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Debugging a MCP2515: Stand-alone CAN controller

The MCP2515 is a stand-alone CAN controller with SPI interface (link). This chip is able to maintain the state-machine necessary to drive/read the signals on a CAN bus.

Block Diagram of the MCP2515

I recently chose this chip to allow a micro-controller based device to communicate via a CAN bus. The SPI interface proved pretty simple; a command message is clocked into the MCP2515, followed by an address, followed by any additional data required for the particular command.

The MCP2515 has several transmit buffers, several receive buffers, several status buffers, and plenty of configuration registers to handle interfacing with the CAN bus and filtering CAN messages.

I wrote the firmware and ordered the chip. The datasheet was very complete regarding how to interface over SPI, so I didn’t expect any significant roadblocks when testing my code with the chip.

I received the chip, built a prototype unit, and gave it a whirl. The chip sent a single CAN packet and went silent. Power-cycling the prototype led to non-repeat behavior (sometimes 1 packet, sometimes none).

Ok, it is definitely a software bug. I just needed to find it. I connected a scope to an unused  I/O pin on the micro-controller. I began reading out the contents of the various MCP2515 control registers at different portions of the software. I soon discovered (via the CANCTRL and CANSTAT registers) that the device was getting pushed into LOOPBACK mode.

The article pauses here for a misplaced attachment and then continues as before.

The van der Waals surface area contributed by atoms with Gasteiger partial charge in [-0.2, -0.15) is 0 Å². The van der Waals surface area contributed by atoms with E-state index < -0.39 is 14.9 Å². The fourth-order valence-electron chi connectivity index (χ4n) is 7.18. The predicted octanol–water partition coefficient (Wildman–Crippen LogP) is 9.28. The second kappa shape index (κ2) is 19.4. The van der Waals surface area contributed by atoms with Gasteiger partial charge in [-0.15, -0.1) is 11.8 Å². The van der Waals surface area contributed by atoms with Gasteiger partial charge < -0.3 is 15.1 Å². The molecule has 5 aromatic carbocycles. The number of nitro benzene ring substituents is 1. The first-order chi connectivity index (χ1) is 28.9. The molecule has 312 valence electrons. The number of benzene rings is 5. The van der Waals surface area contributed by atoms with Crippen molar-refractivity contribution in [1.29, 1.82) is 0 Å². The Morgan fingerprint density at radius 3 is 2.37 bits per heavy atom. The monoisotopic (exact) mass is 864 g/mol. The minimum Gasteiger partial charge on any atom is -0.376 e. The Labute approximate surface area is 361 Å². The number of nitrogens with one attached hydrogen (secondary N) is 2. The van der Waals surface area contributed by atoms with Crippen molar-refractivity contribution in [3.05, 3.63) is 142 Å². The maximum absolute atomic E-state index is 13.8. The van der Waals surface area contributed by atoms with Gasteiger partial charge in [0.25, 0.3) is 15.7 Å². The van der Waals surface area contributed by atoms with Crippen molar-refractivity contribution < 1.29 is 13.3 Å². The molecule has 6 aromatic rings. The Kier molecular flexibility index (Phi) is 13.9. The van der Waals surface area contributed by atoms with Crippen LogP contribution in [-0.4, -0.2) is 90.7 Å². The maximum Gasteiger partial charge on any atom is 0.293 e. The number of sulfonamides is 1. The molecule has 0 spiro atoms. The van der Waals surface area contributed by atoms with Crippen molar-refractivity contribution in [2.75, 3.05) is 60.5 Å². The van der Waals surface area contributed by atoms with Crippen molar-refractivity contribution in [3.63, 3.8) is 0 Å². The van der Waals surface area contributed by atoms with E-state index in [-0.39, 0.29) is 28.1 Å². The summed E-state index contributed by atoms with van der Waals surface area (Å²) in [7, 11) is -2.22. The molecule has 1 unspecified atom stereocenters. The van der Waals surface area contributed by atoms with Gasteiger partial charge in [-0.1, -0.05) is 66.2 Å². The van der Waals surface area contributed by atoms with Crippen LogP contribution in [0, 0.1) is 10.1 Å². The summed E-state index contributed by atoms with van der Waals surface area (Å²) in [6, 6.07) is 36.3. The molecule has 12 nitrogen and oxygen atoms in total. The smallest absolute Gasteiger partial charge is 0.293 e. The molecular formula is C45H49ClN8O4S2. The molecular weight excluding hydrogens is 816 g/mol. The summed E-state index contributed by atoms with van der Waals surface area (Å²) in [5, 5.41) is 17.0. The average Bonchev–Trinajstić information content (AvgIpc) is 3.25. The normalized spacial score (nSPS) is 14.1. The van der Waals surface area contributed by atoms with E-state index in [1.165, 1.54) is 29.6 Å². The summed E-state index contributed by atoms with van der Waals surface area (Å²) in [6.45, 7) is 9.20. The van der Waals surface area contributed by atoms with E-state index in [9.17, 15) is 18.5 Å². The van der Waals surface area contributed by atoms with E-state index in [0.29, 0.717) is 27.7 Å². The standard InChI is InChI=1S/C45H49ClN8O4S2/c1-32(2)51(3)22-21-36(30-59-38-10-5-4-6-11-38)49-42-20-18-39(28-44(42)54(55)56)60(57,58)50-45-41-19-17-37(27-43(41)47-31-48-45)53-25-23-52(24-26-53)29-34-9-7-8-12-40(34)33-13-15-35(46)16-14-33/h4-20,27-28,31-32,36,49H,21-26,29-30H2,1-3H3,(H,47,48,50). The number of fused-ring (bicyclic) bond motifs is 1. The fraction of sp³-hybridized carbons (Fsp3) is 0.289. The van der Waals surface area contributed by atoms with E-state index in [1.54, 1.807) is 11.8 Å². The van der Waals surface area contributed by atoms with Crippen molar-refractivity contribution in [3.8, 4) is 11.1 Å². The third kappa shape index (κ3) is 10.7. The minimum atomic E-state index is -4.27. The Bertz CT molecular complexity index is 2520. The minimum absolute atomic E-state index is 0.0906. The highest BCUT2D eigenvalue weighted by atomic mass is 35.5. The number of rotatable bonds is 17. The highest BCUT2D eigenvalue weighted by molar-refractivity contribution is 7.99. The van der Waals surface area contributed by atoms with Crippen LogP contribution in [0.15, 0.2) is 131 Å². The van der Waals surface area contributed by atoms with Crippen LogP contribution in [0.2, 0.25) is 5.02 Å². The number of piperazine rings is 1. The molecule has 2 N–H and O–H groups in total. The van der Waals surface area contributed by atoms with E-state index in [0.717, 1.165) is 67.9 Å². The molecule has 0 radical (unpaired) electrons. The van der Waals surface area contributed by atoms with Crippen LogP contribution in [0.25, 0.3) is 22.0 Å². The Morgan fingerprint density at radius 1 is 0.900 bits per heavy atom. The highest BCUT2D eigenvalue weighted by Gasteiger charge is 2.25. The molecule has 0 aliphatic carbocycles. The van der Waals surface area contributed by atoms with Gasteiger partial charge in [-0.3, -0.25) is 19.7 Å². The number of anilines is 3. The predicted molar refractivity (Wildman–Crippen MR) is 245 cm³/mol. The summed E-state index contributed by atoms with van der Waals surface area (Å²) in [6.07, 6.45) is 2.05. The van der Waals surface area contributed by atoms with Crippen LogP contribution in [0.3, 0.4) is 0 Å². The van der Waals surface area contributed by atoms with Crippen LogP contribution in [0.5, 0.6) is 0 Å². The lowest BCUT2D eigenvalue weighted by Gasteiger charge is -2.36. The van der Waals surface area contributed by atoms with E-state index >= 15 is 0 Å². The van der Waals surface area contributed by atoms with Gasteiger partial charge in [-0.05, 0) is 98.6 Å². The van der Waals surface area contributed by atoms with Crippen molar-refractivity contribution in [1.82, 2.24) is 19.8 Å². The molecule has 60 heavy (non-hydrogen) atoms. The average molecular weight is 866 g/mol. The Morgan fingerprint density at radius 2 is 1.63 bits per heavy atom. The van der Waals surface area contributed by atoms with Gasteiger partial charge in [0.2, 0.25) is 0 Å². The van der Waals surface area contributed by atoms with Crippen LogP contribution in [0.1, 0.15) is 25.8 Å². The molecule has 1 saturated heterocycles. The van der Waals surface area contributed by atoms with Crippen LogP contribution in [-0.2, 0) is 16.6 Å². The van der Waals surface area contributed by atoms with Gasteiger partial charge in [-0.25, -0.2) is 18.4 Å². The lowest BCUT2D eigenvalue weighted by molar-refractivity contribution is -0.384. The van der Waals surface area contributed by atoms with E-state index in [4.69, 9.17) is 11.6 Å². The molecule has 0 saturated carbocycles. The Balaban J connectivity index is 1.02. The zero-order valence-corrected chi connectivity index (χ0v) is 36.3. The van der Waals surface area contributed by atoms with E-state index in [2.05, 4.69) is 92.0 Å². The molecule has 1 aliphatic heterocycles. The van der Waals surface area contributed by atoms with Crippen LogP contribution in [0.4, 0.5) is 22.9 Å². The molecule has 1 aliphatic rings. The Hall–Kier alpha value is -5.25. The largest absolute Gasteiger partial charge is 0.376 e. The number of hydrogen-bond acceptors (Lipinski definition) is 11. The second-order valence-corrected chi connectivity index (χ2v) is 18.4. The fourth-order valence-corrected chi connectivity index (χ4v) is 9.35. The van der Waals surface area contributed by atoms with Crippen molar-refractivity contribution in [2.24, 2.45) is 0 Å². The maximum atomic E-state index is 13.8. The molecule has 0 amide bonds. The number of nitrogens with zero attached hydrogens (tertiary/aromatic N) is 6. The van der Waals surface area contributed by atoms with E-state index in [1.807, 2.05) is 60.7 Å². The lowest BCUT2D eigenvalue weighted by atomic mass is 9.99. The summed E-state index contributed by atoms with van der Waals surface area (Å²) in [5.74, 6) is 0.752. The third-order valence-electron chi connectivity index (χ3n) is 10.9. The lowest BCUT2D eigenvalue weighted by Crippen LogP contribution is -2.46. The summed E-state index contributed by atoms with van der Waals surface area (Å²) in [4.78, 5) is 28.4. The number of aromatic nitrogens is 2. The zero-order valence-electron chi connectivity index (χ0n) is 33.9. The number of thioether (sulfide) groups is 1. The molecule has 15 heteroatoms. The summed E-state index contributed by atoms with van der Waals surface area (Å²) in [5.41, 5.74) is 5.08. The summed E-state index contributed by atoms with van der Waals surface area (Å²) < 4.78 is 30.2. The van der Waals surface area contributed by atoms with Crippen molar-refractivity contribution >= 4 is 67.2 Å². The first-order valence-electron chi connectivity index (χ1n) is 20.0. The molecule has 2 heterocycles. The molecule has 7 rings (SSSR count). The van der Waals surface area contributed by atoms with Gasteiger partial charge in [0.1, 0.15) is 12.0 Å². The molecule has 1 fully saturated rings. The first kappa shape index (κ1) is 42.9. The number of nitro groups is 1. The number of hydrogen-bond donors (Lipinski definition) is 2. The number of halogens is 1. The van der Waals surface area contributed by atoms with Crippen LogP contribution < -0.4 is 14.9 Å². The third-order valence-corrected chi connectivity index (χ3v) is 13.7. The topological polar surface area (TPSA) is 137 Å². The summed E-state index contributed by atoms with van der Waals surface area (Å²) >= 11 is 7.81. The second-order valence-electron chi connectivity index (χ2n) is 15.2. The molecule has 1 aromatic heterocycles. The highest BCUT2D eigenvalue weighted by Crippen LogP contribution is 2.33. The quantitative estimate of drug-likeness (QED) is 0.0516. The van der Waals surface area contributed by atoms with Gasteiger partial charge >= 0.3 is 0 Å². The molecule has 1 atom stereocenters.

This was strange. The only operational modes used in my software were CONFIGURATION and NORMAL. I quickly checked the mode bits before and after each signification communication with the MCP2515 and found that the mode changed to LOOPBACK after I set the ID field of the TXBnSIDH/TXBnSIDL registers.

It turns out that I mistakenly thought the xxxxSIDL register would be at the lower address, and xxxxSIDH at the higher, of the MCP2515 register map. When writing the ID to these registers, I would write the high-order bits to the xxxxSIDH address, then decrement the xxxxSIDH address thinking this would drop me to the xxxxSIDL address.

CAN Controller register map for the MCP2515

It didn’t. Going the wrong direction in the MCP2515 register map, I was writing the xxxxSIDL value to the TXBnCTRL register. The particular xxxxSIDL value was setting the TXREQ field of this register. After setting the xxxxSIDL ID field, my code started writing the data-to-be-sent into the transmit buffer. Once TXREQ was set, the MCP2515 tries to send the data in the transmit buffer….a buffer that I was concurrently attempting to update with the data to transfer.

This causes an internal error in the MCP2515 that results in the operational mode being set to LOOPBACK. While in this mode, the transmitter and receiver buffers are directly linked internally, so no external signals are generated. Once LOOPBACK mode is entered, a request to enter NORMAL mode must be sent to resume signal transmission/reception.

Written by sturnfie

November 10th, 2010 at 1:01 pm

Posted in C,CAN,Tip,USB

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